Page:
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A Brooklyn teenager was arrested this week for posting a series of emoji-laden threats against police on his Facebook account — including a few with symbols of guns pointing at smiling police officers' heads.
Osiris Aristy was arrested at his home in the Bushwick section of Brooklyn on January 18 and charged with making terrorist threats, criminal possession of a weapon, criminal use of drugs, and criminal possession of marijuana, officials said.
Police conducting routine social media monitoring saw on the teen's account that he posted selfies with guns and joints, in addition to making the threats to kill cops.
In two status updates dated January 15, Aristy allegedly posted an emoji cop followed by three emoji guns pointed to his head and the words "N---- run up on me, he gunna get blown down," according to the criminal complaint. "F**k the 83 104 79 98 73 PCTKKKK," he allegedly posted later that day, referring to the corresponding police precincts.
Those posts were taken down, but earlier posts with the cop-gun emoji series were still visible on Friday.
"As a result of this conduct, the defendant has caused informant and other New York City police officers to fear for their safety, for public safety, and to suffer alarm and annoyance," the criminal complaint stated. Aristy's bail was set at $150,000 and he was due in court today.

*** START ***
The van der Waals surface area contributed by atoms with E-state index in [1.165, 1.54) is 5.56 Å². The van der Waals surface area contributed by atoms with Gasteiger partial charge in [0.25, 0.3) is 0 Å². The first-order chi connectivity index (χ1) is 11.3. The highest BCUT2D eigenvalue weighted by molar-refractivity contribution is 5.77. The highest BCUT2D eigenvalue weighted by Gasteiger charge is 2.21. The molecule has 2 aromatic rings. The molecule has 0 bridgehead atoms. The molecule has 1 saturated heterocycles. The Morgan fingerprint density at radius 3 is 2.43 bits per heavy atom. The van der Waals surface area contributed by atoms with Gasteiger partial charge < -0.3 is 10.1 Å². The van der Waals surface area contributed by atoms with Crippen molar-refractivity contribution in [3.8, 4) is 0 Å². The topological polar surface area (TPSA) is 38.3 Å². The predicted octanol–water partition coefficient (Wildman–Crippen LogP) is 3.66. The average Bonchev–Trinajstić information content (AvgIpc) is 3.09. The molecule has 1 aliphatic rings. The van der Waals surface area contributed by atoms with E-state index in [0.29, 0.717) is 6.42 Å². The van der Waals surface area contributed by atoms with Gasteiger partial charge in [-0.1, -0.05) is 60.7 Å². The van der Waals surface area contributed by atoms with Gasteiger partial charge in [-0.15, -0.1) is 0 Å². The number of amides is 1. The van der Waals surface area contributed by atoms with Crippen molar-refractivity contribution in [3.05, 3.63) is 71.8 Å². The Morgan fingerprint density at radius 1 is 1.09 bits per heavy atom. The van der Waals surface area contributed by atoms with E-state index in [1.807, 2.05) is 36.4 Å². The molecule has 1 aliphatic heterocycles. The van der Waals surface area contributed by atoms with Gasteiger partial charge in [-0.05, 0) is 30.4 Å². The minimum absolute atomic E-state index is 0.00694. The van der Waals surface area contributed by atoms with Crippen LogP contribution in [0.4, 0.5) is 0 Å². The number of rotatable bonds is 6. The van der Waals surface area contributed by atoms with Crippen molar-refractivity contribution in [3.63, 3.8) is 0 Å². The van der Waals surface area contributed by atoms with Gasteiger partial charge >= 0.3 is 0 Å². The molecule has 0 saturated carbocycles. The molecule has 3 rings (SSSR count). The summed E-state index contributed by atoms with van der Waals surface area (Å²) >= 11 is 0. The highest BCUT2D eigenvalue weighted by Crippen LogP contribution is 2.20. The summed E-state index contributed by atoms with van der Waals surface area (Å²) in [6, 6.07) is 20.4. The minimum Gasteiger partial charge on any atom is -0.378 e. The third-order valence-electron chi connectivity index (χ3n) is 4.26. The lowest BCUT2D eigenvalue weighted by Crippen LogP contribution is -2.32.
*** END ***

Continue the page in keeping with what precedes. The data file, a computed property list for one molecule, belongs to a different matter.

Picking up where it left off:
His attorney, Fred Patt, told DNAinfo that Facebook posts did not constitute "an actual threat" against the police and that many people use that emoji sequence on Facebook. He did not comment on the weapon and drugs charges.
"I understand that people found what he said distasteful and uncomfortable," he said. "But he never threatened to take action against police."
Police have been monitoring the social media accounts of suspects for years now, and have increasingly brought charges based on users' posts.
In June, the NYPD busted 103 mostly teenage alleged gang members — the largest gang takedown in the city's history — over a series of Facebook posts. But critics pointed out that many teens make these types of boasts on social media, but pose no actual threat.
"They are Facebook dummies," Rev. Vernon Williams, a Harlem pastor who has spent years trying to curb youth violence in the neighborhood, told VICE News this summer. "Because the stuff that they were saying, that was gonna come back to bite them."